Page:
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Thanks all for your comments. We love the boat and will see if there's a shallow ladder with shorter steps or have one fabricated. The height is maybe 3 ' from the deck to the aft cabin top. With this she feels that she can negotiate it. From there the ladder and hand rail are OK to get to the bridge.
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Old 07-01-2017, 09:21 PM   #11
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Quote:
Originally Posted by Bruce Lundgren View Post
We're buying a Grand Banks 36 and the small steps from the port side deck up to the aft cabin roof will be difficult with my wife's knee issues. Have any GB 36 owners in the Forum with similar issues come up with a solution?
Honestly, please don't take this the wrong way, but having wanted a tri-cabin, but been convinced by my wife to wait for a sedan or Europa type with nice roomy aft cockpit and minimal steps, I have to say, my wife was right, and we are both able bodied. So with all due respect to your passion for this boat, and we all understand that, I back RTF's suggestion. No fancy fiddling with steps or ladders is likely to change the challenge your wife will face clambering round a tri-cabin boat, I'm afraid.

Try not to hate me too much, but...if your wife has bad knees now, they are not likely to improve with age, (I'm a doc, so know a bit about these things), and in spite of what many say on here, a flybridge is not a prerequisite to enjoy boating.

I strongly advise you go for a sedan type and basically ignore the flybridge, if it has one, other than maybe for certain specific manoeuvring purposes, as I doubt your wife will ever want to spend much time up there, even with two modified ladders. The added room in the saloon with a sedan style boat would be much appreciated, as it is then all on one level, other than 2-3 proper steps down to the for'd cabin. In a 36 ft boat the for'd cabin can usually house a decent double, or be modified to take one. Just a suggestion, but one based on experience. However, if you have already gone past the point of no return, then best of luck, and I'll keep my fingers crossed it all turns out ok.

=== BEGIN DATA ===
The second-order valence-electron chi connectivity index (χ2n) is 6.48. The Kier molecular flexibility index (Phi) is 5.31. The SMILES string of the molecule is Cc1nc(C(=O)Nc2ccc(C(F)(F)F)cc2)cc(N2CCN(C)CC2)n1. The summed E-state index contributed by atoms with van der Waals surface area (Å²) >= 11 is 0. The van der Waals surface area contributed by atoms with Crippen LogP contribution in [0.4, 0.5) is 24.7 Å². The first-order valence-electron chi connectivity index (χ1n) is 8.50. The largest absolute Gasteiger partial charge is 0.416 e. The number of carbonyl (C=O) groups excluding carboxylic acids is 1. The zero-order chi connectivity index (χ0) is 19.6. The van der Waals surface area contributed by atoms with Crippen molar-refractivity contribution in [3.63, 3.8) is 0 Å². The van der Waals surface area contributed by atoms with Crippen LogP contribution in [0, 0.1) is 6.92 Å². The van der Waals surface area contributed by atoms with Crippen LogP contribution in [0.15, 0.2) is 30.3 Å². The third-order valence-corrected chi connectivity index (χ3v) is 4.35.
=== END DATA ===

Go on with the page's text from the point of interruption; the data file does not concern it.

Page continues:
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Old 07-02-2017, 01:20 AM   #12
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Access Issues To Flybridge On GB36

Bruce,

Building a set if steps would pretty straightforward. Might want to also consider a sturdy grab rail and some type of non-skid on the treads.

Regards,
Bob
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Old 07-02-2017, 01:23 AM   #13
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Greetings,
Welcome aboard. Buy a different boat maybe?



What RT said Plenty of workarounds salons out there
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Old 07-02-2017, 01:33 AM   #14
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What RT said Plenty of workarounds salons out there
Gaston, I think you meant walk-around..? And yes, I agree - see post above.
I won't get into the salon v's saloon argument though. Let's just call them day cabins..?

By the way. Where are you up to re that nice Selene 47..?
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Old 07-02-2017, 06:22 AM   #15
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If you like the boat eith the exception of ghose steps, go for it.